Friday, 5 June 2020

#CBR12 Book 24: "The Ultimate Pi Day Party" by Jackie Lau

Page count: 236 pages
Rating: 4 stars

Official book description:
If there’s one thing that might get my dad, a retired math teacher, to visit Toronto and have a real conversation with me for the first time in seventeen years, it’s a big nerdy Pi Day party. And hopefully this party—and seeing the tech company I built from nothing—will finally be enough to impress him and make him forgive me for everything I did when I was a teenager.

But it’s got to be a really great party.

That’s where Sarah Winters comes in. She owns Happy As Pie, a sweet and savory pie shop, and wants to get into catering. She makes an amazing lamb-rosemary pie, cherry pie, lemon-lime tart…you get the idea. She’ll provide the food and help me plan the party, nothing more. No matter how much time we spend together, I’m not going to fall in love with her.

At least, that’s what I tell myself…

Josh Yu has worked very hard to become successful. He's now the CEO of his own tech company in Toronto and employs a lot of people, but he feels like his achievements are meaningless, since he lacks his father's approval. Josh's dad, now a retired math teacher, has given him the silent treatment since he was in high school and accidentally got his girlfriend knocked up. Josh's girlfriend chose to have an abortion and is now happily engaged to someone else. Josh's mother and sisters all love and support him, but his dad still literally refuses to acknowledge him, even when he's home for the holidays. Pi Day was always a big deal for his dad, so Josh wants to arrange a Pi Day party for his company, and invites his parents to come visit him.

Josh hires Sarah Winters to cater his party. She owns and runs a small pie shop in Baldwin Village in Toronto. While she's dreamed of branching out into catering, Sarah's shop is as of yet mainly a bit infamous because someone bought a banana cream pie there that they used to throw at a politician. Sarah also feels like she has something to prove to her mother, who didn't really like that Sarah was going to move to a big city and risk everything by opening her own pie shop. Catering Josh's party will be a great opportunity for Sarah, although also the biggest event she and her employees have ever had to prepare for.

Sarah and Josh are pretty much instantly attracted to one another and get adorably flustered in each other's presence. There are several scenes where these two, who are both very good at what they do, bumble and get discombobulated by the presence of the other. Like most of Lau's other romances, there's a lot of delicious food descriptions, in between people falling in love with one another. Sadly, it takes Josh a bit longer to understand that just because his father is a withholding idiot, it doesn't in any way mean that Josh is unworthy of affection or deserving of love. Just because his dad is a bit toxic, doesn't mean that Josh hasn't felt love and approval from the rest of his family. It made me sad that it took him so long to get over the emotional scars his dad caused him.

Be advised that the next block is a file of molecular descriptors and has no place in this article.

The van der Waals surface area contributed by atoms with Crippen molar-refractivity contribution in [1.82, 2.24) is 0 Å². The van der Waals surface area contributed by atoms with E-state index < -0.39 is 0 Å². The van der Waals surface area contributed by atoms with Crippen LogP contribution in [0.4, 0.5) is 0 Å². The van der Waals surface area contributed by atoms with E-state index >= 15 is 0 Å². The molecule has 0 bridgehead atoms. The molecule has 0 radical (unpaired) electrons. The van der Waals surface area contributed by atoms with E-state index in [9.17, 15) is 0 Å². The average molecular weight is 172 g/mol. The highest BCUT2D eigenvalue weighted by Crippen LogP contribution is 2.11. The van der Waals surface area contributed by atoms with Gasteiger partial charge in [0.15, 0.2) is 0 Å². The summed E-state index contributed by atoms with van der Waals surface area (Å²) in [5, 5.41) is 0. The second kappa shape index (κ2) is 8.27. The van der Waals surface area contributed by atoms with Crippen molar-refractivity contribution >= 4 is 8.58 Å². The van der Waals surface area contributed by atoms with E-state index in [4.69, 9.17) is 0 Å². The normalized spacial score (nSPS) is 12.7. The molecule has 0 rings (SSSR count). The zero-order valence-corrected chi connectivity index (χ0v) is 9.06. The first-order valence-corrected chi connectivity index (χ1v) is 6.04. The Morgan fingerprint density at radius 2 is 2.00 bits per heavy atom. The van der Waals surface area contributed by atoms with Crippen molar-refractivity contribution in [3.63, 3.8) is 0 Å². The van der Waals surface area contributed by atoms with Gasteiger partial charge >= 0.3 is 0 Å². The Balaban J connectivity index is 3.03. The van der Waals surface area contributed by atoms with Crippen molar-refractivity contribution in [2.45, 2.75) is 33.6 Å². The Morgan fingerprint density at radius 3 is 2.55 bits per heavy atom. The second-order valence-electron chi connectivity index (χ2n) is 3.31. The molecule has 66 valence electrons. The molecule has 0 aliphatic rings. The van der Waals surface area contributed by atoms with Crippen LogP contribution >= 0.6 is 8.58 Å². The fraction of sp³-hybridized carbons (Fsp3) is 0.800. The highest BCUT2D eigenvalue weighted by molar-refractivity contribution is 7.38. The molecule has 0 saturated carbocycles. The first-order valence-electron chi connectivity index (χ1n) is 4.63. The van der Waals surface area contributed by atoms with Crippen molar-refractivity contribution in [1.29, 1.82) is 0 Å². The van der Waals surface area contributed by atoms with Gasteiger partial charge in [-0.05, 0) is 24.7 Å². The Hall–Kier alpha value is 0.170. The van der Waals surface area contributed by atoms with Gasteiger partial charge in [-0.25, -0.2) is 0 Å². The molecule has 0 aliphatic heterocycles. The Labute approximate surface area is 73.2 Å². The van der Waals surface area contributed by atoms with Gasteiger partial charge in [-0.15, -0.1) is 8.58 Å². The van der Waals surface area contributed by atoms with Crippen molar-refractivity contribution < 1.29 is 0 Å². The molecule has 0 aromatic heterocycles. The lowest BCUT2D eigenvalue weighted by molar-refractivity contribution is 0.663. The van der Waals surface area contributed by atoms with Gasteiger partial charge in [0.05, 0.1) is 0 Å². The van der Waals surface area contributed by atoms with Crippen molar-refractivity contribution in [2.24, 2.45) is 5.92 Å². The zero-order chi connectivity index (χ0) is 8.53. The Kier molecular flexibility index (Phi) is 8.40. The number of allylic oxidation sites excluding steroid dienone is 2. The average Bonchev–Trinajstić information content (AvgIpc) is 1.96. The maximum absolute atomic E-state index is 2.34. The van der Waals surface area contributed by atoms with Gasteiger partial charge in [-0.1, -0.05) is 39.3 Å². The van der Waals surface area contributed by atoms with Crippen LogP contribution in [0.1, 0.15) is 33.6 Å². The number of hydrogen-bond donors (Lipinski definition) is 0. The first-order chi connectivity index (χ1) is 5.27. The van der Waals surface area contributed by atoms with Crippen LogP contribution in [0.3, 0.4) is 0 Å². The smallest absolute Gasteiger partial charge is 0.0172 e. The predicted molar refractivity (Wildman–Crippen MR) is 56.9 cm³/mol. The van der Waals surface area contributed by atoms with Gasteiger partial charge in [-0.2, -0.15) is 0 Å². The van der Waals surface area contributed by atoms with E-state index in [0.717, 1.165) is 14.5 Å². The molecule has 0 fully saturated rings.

The thing I liked the most about the book was probably Sarah's developing friendship with two other women who are setting up businesses in Baldwin Village (and will clearly be the heroines in the next books in the series). Sarah has moved to Toronto from a small town and while she has her employees, she's rather lonely and has been so busy establishing and building her pie shop to really make any new friends. So seeing her meet supportive, like-minded women was nice.

I was lucky enough to get this book for free (Lau every so often makes one of her books available for free for a limited period). While it's not the best of her stories that I've read, there were a lot of positives and it did make me really crave some pie.

Judging a book by its cover: While shirt-less beefcake cover models are pretty standard on contemporary and paranormal romance covers, you very rarely see hot, shirtless Asian guys featured. That makes this an unusual cover, and in this, like in all other aspects of romance, diversity and representation are important. Not sure why the CEO of a tech company would stand around randomly shirtless at night, but it's a good image, so I'm not going to complain too much.

Crossposted on Cannonball Read.

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